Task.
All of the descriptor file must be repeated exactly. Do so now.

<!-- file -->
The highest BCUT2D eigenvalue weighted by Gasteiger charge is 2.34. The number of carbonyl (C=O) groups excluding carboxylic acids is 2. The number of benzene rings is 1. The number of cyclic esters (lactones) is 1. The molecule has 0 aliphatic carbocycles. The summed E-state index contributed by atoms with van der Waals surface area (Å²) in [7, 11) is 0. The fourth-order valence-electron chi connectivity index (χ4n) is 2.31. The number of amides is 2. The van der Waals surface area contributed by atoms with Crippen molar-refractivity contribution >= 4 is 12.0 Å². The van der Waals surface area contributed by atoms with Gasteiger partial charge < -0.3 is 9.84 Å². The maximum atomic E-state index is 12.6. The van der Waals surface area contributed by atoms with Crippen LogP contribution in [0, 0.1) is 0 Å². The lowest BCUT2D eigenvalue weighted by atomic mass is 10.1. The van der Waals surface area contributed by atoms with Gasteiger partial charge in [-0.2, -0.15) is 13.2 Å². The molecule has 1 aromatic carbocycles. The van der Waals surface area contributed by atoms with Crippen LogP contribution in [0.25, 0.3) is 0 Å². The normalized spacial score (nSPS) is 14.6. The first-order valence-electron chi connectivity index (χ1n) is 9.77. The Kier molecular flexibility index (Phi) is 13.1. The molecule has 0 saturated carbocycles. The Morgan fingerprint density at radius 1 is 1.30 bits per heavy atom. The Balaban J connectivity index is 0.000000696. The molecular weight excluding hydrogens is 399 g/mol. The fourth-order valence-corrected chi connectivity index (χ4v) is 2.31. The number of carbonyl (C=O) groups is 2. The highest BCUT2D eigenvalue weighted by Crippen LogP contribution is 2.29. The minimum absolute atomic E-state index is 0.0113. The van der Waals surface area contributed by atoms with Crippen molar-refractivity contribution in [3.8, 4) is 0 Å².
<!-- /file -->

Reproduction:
The highest BCUT2D eigenvalue weighted by Gasteiger charge is 2.34. The number of carbonyl (C=O) groups excluding carboxylic acids is 2. The number of benzene rings is 1. The number of cyclic esters (lactones) is 1. The molecule has 0 aliphatic carbocycles. The summed E-state index contributed by atoms with van der Waals surface area (Å²) in [7, 11) is 0. The fourth-order valence-electron chi connectivity index (χ4n) is 2.31. The number of amides is 2. The van der Waals surface area contributed by atoms with Crippen molar-refractivity contribution >= 4 is 12.0 Å². The van der Waals surface area contributed by atoms with Gasteiger partial charge < -0.3 is 9.84 Å². The maximum atomic E-state index is 12.6. The van der Waals surface area contributed by atoms with Crippen LogP contribution in [0, 0.1) is 0 Å². The lowest BCUT2D eigenvalue weighted by atomic mass is 10.1. The van der Waals surface area contributed by atoms with Gasteiger partial charge in [-0.2, -0.15) is 13.2 Å². The molecule has 1 aromatic carbocycles. The van der Waals surface area contributed by atoms with Crippen LogP contribution in [0.25, 0.3) is 0 Å². The normalized spacial score (nSPS) is 14.6. The first-order valence-electron chi connectivity index (χ1n) is 9.77. The Kier molecular flexibility index (Phi) is 13.1. The molecule has 0 saturated carbocycles. The Morgan fingerprint density at radius 1 is 1.30 bits per heavy atom. The Balaban J connectivity index is 0.000000696. The molecular weight excluding hydrogens is 399 g/mol. The fourth-order valence-corrected chi connectivity index (χ4v) is 2.31. The number of carbonyl (C=O) groups is 2. The highest BCUT2D eigenvalue weighted by Crippen LogP contribution is 2.29. The minimum absolute atomic E-state index is 0.0113. The van der Waals surface area contributed by atoms with Crippen molar-refractivity contribution in [3.8, 4) is 0 Å².